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illustration of the journey of volatiles
Cover art illustrating the journey of volatiles from interstellar gas and dust thence into star-forming clouds, protoplanetary disks, and finally planets and their atmospheres. (Photo credit: Dina Clark/UCSC)

To trace the volatile elements that form the atmospheres of planets, NASA’s Astrobiology Program awarded a five-year, $5-million grant to an interdisciplinary consortium, including researchers at the University of Hawaiʻi. The award will help establish a scientific foundation for detecting the signatures of life on other worlds.

The research targets elements and molecules such as nitrogen, water, carbon dioxide, ammonia, hydrogen and methane that are often found in planetary atmospheres. These are commonly called “volatiles,” and many are essential to the development of life.

The team is led by Natalie Batalha at the University of California Santa Cruz (UCSC), and is one of eight new research teams selected by NASA to inaugurate its Interdisciplinary Consortia for Astrobiology Research (ICAR) program. The UH collaborators are Eric Gaidos in the Department of Earth Sciences, Bin Chen, Elena Dobrica and Gary Huss in the Hawaiʻi Institute of Geophysics and Planetology, and Dan Huber and Jonathan Williams at the Institute for Astronomy. In addition to UH and UCSC, the consortium includes researchers at the University of Colorado at Boulder, University of Kansas and NASA Ames Research Center.

“My UH colleagues and I look forward to contributing to this multi-disciplinary investigation that will answer two big questions. First, how did the Earth get its volatile elements, and, second, can we find habitable planets with similar volatiles around other stars?” explained UH Mānoa astrobiologist Gaidos.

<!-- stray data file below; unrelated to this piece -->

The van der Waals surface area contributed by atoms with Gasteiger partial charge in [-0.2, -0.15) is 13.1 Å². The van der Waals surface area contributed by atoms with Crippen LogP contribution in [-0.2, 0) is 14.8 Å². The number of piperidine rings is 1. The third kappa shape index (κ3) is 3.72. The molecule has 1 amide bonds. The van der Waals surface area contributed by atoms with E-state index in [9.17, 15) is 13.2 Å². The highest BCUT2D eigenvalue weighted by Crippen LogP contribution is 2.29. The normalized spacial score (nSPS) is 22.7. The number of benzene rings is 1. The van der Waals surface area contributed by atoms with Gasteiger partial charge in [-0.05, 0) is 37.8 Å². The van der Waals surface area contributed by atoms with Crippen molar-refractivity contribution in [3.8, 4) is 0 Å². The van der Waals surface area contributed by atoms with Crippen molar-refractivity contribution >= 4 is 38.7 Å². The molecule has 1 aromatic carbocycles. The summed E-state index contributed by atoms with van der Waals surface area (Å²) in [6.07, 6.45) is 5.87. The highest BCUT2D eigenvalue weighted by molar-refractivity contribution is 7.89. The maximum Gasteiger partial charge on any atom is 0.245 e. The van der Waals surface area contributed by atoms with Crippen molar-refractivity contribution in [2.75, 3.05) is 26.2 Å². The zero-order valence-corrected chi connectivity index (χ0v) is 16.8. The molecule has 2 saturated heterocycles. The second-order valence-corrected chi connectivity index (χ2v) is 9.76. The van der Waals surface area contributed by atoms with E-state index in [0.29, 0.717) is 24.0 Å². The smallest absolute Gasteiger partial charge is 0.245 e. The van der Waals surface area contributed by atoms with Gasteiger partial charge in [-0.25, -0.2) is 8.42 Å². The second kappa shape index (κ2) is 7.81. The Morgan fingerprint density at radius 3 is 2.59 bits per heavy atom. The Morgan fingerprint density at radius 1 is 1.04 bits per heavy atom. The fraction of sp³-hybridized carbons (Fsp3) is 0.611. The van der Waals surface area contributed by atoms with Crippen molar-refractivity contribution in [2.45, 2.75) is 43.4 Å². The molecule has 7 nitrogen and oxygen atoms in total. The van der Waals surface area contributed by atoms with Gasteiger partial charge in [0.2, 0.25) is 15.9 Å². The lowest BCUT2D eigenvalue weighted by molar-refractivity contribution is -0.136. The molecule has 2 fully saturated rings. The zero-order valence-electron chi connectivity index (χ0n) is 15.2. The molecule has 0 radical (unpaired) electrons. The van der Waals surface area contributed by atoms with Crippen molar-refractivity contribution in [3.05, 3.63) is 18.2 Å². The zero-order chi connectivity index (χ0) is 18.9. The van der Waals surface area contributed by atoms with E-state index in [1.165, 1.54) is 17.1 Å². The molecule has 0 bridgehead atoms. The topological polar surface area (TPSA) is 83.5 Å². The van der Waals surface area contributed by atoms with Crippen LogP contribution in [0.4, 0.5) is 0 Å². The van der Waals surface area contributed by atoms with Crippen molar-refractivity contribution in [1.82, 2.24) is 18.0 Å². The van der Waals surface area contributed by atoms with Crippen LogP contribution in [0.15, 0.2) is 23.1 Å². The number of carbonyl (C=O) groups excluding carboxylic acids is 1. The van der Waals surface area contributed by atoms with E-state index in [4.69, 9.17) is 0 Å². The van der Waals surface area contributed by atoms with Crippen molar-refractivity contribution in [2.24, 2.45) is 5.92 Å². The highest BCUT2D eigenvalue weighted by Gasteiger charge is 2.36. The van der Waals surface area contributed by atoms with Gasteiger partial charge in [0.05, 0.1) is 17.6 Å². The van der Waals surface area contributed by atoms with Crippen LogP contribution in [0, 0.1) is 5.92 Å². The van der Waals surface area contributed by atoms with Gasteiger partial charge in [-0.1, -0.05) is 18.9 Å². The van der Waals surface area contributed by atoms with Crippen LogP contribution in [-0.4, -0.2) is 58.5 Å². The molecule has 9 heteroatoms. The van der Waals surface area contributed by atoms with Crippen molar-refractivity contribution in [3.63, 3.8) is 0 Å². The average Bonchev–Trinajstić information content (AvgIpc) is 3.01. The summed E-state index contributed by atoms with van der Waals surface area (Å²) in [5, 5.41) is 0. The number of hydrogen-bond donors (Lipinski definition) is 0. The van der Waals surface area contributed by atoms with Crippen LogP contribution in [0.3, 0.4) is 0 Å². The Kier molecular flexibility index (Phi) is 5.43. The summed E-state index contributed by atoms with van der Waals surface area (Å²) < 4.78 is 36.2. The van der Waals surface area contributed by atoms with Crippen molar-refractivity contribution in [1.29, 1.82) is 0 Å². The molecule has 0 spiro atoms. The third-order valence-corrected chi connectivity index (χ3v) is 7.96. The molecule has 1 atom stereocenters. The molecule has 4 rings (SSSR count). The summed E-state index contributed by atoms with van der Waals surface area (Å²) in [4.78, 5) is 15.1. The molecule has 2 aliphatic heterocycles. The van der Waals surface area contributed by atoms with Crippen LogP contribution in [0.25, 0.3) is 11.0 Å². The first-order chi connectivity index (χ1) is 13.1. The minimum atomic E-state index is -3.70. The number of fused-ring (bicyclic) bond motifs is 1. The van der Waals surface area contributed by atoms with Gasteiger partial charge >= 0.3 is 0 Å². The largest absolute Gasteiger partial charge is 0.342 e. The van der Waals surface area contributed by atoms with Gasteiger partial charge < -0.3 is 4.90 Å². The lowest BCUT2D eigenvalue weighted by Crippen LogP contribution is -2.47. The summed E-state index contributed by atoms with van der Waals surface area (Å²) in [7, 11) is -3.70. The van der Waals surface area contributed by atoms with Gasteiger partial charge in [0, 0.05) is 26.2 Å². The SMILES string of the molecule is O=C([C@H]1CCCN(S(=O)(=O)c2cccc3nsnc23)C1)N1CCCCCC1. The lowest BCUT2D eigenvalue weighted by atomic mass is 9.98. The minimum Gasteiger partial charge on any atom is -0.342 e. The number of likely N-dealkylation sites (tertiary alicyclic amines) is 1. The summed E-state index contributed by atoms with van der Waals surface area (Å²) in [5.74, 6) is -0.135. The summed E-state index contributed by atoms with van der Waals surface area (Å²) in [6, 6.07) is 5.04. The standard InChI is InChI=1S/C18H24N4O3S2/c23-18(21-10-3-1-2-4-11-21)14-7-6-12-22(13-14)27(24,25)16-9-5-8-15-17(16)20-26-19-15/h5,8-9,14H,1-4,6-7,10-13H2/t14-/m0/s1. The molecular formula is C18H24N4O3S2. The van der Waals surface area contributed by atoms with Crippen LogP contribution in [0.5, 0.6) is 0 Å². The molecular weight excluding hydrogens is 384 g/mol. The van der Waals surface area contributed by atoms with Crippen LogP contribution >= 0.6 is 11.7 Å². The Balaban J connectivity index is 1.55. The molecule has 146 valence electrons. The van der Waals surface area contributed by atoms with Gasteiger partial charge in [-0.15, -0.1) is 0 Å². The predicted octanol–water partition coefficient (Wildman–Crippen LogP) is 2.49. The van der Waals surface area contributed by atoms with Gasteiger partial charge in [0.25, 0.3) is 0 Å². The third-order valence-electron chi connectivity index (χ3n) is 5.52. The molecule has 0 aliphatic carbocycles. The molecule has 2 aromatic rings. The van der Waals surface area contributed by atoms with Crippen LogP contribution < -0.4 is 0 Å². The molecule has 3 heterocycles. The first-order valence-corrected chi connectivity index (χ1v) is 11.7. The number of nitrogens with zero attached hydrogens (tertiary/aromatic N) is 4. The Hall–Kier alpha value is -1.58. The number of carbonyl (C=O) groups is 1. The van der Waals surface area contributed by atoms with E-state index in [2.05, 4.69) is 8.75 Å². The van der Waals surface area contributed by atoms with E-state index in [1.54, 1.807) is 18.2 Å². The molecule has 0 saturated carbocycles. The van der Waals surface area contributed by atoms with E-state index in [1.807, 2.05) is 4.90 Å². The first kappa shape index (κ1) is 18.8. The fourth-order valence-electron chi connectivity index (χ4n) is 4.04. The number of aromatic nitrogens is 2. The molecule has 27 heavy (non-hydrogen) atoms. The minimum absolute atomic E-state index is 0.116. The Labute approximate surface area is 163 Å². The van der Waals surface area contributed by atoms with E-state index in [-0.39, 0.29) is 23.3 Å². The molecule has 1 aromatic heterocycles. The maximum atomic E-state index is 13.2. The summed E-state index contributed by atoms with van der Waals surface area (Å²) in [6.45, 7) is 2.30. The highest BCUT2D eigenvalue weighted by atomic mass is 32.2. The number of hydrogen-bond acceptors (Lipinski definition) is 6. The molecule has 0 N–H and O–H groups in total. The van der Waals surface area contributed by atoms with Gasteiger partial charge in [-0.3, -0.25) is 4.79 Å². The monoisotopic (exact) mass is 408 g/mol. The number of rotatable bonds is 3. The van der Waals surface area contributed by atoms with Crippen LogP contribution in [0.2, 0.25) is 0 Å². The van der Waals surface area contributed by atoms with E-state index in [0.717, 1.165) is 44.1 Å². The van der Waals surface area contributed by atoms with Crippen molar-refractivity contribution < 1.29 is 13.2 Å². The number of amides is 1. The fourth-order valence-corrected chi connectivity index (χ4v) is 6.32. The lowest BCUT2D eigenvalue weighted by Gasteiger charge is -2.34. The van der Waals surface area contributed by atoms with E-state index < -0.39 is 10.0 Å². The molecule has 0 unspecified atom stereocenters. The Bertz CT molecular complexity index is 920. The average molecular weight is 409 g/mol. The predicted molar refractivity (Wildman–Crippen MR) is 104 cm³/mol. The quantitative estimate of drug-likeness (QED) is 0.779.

The research will include observations of the formation of planetary systems and habitable planets around other stars, as well as laboratory research on volatiles in the solar system.

Gaidos added, “Here in Hawaiʻi we are fortunate to have at our disposal both telescopes to observe distant planet-hosting stars, and microscopes to study meteorites and samples returned from space. These, and laboratory experiments to simulate the processes affecting volatiles, are crucial pieces of this puzzle.”

Potentially habitable worlds

A recent analysis of data from NASA’s highly successful Kepler Mission, which discovered more than 2,500 exoplanets, suggests there are at least 300 million potentially habitable worlds in our galaxy. But Batalha noted that a planet in the “habitable zone” of its star (where liquid water could pool on the planet’s surface) does not necessarily have all the conditions needed for life.

“There may be planets with liquid water on the surface that are dead,” said Batalha, who served as Kepler project scientist. “One of the messages from the Kepler Mission was that the diversity of exoplanets far exceeds the diversity of our own solar system. If we want to understand the diversity of rocky planets in habitable zones, we have to study the physical processes that sculpt them.”

‘Following the volatiles’

For this team, that means “following the volatiles,” tracing the path of the volatile elements such as carbon and oxygen that make up a planet’s atmosphere. That path goes from star-forming clouds into protoplanetary disks, to the building blocks of planets, and eventually into the planets themselves, where volatile elements can move between the surface, atmosphere and interior, and even be lost to space.

The researchers will address four fundamental questions: What is the inventory of volatiles in planetary building blocks? Where do volatiles come from, and where do they go? How are volatiles distributed between a planet’s interior, surface and atmosphere? And what can atmospheric observations tell us about the volatile inventories and chemistries of exoplanets?

The launch of the James Webb Space Telescope (JWST) in 2021 will usher in a new era of exoplanet exploration and the characterization of exoplanet atmospheres. The consortium will develop the tools needed to interpret observations of exoplanet atmospheres made by JWST and the latest generation of ground-based telescopes.

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